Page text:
What’s It About?
Maud Horsham, now in her eighties, is sliding inexorably into the foggy pit of dementia. Her daughter, her carer and a stationery store worth of sticky notes are all that’s keeping her from completely forgetting who she is. Unfortunately none of these things can shed light on where her best friend Elizabeth has gone. What she does remember, with near perfect clarity, is that time after the second World War when her older sister, Sukey, vanished without a trace. The novel alternates between Maud’s muddled search for Elizabeth and the truth behind what happened to Sukey.
Should I read it?
Probably not. Emma Healey does a brilliant job in realising a woman suffering from dementia. However, the story involving young Maud and the disappearance of her older sister isn’t particularly engaging and not much of a mystery. These scenes set in the past in the end weigh down the book’s stronger elements.
Having said that, a reviewer I respect, David Hebblethwaite, unreservedly loved the novel and ranked it as his top book of the year. So, it might be worth reading a sample to see if the novel gets under your skin just like it did with David.
Helen is Maud’s daughter.
Helen sighs again. She’s doing a lot of that lately. She won’t listen, won’t take me seriously, imagines that I want to live in the past. I know what she’s thinking, that I’ve lost my marbles, that Elizabeth is perfectly well at home and I just don’t remember having seen her recently. But it’s not true. I forget things—I know that—but I’m not mad. Not yet. And I’m sick of being treated as if I am. I’m tired of the sympathetic smiles and the little pats people give you when you get things confused, and I’m bloody fed up with everyone deferring to Helen rather than listening to what I have to say. My heartbeat quickens and I clench my teeth. I have a terrible urge to kick Helen under the table. I kick the table leg instead. The shiny salt and pepper shakers rattle against each other and a wineglass starts to topple. Helen catches it.
There’s no doubt that Emma Healey has done a remarkable job in realising the thought process of a woman suffering from dementia. And not just because this is her first novel. The deftness of her prose, the way Healey is able to keep the reader engaged as Maud’s mind stumbles and drifts from sentence to sentence, is indicative of an author in control of her craft.
Not everyone agrees though. A couple of reviewers have found issue with the mystery surrounding Elizabeth’s disappearance, while others have noted that there’s something a little bit too literary, novelistic and unconvincing about Maud’s internal thoughts.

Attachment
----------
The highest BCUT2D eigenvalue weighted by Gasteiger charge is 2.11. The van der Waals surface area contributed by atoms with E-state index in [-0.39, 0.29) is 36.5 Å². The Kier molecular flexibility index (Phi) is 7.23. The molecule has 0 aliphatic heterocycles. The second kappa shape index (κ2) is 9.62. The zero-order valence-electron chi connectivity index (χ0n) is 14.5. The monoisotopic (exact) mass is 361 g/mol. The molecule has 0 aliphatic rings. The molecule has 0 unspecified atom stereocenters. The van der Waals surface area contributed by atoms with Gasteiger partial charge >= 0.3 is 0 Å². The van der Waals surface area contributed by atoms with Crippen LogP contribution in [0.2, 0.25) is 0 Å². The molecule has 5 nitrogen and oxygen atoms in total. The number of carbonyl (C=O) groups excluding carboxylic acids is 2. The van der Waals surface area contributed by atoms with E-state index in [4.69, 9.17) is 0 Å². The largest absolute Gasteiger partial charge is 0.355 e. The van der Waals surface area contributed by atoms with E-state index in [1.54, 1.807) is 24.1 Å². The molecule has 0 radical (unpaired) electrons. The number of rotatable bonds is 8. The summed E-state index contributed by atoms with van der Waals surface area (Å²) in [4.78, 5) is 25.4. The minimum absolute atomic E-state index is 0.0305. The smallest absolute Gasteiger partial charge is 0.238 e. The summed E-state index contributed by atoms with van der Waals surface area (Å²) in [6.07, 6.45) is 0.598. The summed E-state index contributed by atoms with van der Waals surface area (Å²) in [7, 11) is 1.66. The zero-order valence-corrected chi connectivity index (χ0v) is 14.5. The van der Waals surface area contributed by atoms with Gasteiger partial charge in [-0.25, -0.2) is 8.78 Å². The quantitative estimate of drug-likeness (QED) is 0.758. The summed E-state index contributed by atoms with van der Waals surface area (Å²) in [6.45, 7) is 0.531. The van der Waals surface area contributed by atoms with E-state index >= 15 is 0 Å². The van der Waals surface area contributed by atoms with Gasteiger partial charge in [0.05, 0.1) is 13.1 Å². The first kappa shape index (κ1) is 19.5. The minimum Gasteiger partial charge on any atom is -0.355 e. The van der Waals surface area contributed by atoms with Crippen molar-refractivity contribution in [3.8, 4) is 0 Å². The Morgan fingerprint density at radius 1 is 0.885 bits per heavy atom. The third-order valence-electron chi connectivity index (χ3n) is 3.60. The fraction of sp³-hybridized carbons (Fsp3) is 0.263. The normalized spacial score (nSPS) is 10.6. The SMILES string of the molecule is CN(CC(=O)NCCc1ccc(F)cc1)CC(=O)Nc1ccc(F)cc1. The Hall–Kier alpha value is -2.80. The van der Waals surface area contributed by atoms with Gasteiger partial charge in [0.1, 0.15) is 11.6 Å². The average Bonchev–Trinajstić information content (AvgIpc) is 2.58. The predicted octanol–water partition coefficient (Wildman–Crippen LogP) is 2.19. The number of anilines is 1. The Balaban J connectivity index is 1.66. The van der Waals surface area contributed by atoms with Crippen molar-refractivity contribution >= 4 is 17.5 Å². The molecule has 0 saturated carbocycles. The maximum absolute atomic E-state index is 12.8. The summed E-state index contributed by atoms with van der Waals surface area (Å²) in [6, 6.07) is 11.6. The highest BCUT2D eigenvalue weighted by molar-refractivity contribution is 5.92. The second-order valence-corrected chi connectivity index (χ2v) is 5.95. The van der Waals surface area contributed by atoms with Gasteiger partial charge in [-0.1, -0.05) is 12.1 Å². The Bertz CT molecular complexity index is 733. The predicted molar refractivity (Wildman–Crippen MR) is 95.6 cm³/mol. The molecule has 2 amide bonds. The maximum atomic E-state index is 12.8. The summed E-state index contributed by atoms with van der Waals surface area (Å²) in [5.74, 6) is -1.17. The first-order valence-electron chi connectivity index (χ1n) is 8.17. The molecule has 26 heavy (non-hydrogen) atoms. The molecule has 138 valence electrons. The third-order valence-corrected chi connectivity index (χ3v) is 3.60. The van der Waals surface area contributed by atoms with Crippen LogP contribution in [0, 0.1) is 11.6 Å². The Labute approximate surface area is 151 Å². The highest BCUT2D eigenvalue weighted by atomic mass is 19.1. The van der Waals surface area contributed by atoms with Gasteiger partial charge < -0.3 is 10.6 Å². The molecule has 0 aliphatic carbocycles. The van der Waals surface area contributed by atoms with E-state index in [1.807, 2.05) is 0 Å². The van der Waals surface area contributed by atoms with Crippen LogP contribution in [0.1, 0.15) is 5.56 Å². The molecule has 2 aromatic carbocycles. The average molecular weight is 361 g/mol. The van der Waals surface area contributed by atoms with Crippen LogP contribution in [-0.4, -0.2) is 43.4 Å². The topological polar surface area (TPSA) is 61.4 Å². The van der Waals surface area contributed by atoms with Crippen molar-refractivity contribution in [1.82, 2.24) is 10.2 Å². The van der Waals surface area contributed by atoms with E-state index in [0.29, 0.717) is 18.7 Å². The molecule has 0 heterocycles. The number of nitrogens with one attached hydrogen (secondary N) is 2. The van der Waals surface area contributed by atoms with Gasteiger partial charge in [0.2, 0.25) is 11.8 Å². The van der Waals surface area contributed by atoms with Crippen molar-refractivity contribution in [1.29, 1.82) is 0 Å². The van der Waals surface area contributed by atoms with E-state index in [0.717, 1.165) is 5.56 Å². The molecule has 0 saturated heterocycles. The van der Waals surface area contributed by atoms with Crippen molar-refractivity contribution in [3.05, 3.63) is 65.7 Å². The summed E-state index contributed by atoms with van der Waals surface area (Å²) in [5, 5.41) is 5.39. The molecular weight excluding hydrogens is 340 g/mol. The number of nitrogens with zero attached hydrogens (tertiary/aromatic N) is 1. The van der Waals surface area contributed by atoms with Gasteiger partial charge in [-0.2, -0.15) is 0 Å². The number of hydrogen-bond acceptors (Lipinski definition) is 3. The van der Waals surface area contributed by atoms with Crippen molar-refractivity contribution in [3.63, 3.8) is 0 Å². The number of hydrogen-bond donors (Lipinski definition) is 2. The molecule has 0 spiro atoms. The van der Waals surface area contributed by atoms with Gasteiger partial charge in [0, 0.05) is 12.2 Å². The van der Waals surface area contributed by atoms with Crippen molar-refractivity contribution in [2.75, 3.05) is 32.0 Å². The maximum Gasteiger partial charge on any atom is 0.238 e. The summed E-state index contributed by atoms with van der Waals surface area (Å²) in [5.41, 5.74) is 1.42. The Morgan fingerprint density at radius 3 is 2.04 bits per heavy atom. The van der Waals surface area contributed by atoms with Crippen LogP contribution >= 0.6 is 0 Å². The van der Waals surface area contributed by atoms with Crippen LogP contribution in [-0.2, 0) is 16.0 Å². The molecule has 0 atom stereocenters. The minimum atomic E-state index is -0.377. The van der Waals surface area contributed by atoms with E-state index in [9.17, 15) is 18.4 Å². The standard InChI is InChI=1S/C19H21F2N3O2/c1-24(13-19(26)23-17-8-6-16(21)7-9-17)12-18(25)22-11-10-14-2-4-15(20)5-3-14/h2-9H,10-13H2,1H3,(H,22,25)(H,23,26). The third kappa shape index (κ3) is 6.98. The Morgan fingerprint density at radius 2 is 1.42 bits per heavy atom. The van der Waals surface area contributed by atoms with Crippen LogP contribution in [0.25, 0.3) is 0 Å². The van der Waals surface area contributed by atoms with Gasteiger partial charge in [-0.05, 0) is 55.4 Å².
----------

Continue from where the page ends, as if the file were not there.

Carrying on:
I don’t agree with these critiques. Healey’s writing is more than just a series of well polished sentences and I never saw the whereabouts of Elizabeth as a mystery to be solved. Rather the constant reminder that “Elizabeth Is Missing”, written on so many post it notes, plays into the novel’s key theme. That memory is a strange and fragile thing; that we can remember the past with perfect clarity and yet completely forget the name of our daughter or best friend unless there’s someone or something to remind us. As a portrayal of dementia it’s powerful, but as an exploration of memory it’s insightful and smart.
My problem with the novel stems for those sections set in 1946 and the disappearance of Maud’s older sister. Unlike the Elizabeth storyline, the question of where Sukey has gone, whether she’s run away with another man or has met a terrible fate, is most definitely framed as a mystery. Unfortunately it’s not a very compelling one as there’s really only two suspects, Sukey’s husband Frank, who was the last person to see his wife alive, and Douglas, a lodger staying with Maud’s family who is besotted with her older sister. It makes for dreary repetitive reading as guilt and suspicion, at least in the eyes of Young Maud, moves back and forth between the two men. It’s also not helped by the fact that Young Maud doesn’t hold a candle to her older counterpart. As a proto-Nancy Drew, she comes off as a little bland, a little beige.
If the novel was entirely about ageing Maud and her search for Elizabeth, if Healey had been able to sustain that voice for the length of the narrative, I would have fallen in love with Elizabeth Is Missing. But as it stands, Healey sensitive portrayal of the tragedy that is dementia is undermined by a mystery plot that’s sadly dull and lacklustre.
Mirrored from The Hysterical Hamster.
What’s It About?
Tragedy hits the Bradley family when Issy, the youngest child of four, dies from a bout of meningitis. The Bradley’s are Mormons and the strict religious principles of their faith rub against the need to grieve. The novel alternates its point of view between the father and mother, Ian and Claire Bradley and their three surviving children, Zippy, Alma and Jacob.